Ealing Studios capitalized on the post-war euphoria for years, celebrating little England’s fighting spirit in a string of comedies that have the underdog triumphing over big brother’s bullying tactics. This one’s as charming as any of them, and has the added slant of British cinema’s struggle against Hollywood.
It stars Bill Travers and Virginia McKenna as a young couple who take on the might of the corporations after they’ve inherited a tiny, ramshackle movie-theatre.
Lively, warm-hearted and very funny, its comic clout is boosted by the wonderful Margaret Rutherford playing an ancient ticket booth operator and Peter Sellers on tip-top form as the drunken projectionist.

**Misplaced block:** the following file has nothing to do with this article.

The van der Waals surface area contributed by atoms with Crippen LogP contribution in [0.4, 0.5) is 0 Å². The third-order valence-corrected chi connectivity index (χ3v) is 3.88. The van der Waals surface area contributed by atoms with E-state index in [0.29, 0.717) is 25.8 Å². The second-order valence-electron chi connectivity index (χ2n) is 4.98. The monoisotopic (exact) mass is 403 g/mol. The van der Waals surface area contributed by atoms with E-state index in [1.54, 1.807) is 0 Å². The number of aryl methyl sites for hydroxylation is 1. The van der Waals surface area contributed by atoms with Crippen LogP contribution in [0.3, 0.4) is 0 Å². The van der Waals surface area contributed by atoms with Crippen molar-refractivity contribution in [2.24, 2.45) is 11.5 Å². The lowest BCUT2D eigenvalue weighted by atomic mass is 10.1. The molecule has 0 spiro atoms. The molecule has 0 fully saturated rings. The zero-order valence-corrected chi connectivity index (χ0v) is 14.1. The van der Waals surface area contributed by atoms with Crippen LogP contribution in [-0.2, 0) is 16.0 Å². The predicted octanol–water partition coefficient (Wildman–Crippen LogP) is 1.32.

Virginia McKenna as Jean Spenser
Bill Travers as Matt Spenser
Margaret Rutherford as Mrs. Fazackalee
Peter Sellers as Percy Quill
Bernard Miles as Old Tom
Francis de Wolff as Albert Hardcastle
Leslie Phillips as Robin Carter
June Cunningham as Marlene Hogg
Sid James as Mr. Hogg
George Cross as Commissionaire
George Cormack as Bell
Stringer Davis as Emmett
Liz Fraser as Girl in Cinema
Director: Basil Dearden
Script: William Rose, John Eldridge
UK | 80 minutes | 1957